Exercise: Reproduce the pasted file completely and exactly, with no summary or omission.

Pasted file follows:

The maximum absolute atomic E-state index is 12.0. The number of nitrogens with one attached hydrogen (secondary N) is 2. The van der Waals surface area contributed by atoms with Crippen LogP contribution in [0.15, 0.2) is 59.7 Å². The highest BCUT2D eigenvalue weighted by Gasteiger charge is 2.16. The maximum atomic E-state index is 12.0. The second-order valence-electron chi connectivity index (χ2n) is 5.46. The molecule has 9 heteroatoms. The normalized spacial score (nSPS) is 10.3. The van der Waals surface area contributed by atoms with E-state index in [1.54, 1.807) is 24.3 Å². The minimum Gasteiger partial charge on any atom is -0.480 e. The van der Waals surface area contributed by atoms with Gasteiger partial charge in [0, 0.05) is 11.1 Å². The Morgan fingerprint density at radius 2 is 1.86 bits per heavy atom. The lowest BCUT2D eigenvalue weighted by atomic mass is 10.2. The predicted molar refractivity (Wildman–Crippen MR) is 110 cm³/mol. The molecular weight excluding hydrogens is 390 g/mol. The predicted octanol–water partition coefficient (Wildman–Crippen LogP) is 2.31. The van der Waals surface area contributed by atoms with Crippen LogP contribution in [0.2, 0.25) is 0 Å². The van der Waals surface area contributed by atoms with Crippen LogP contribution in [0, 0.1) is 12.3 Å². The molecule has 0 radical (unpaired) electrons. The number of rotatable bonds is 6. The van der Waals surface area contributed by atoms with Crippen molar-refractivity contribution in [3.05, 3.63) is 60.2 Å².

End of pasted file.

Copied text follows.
The maximum absolute atomic E-state index is 12.0. The number of nitrogens with one attached hydrogen (secondary N) is 2. The van der Waals surface area contributed by atoms with Crippen LogP contribution in [0.15, 0.2) is 59.7 Å². The highest BCUT2D eigenvalue weighted by Gasteiger charge is 2.16. The maximum atomic E-state index is 12.0. The second-order valence-electron chi connectivity index (χ2n) is 5.46. The molecule has 9 heteroatoms. The normalized spacial score (nSPS) is 10.3. The van der Waals surface area contributed by atoms with E-state index in [1.54, 1.807) is 24.3 Å². The minimum Gasteiger partial charge on any atom is -0.480 e. The van der Waals surface area contributed by atoms with Gasteiger partial charge in [0, 0.05) is 11.1 Å². The Morgan fingerprint density at radius 2 is 1.86 bits per heavy atom. The lowest BCUT2D eigenvalue weighted by atomic mass is 10.2. The predicted molar refractivity (Wildman–Crippen MR) is 110 cm³/mol. The molecular weight excluding hydrogens is 390 g/mol. The predicted octanol–water partition coefficient (Wildman–Crippen LogP) is 2.31. The van der Waals surface area contributed by atoms with Crippen LogP contribution in [0.2, 0.25) is 0 Å². The van der Waals surface area contributed by atoms with Crippen LogP contribution in [0, 0.1) is 12.3 Å². The molecule has 0 radical (unpaired) electrons. The number of rotatable bonds is 6. The van der Waals surface area contributed by atoms with Crippen molar-refractivity contribution in [3.05, 3.63) is 60.2 Å².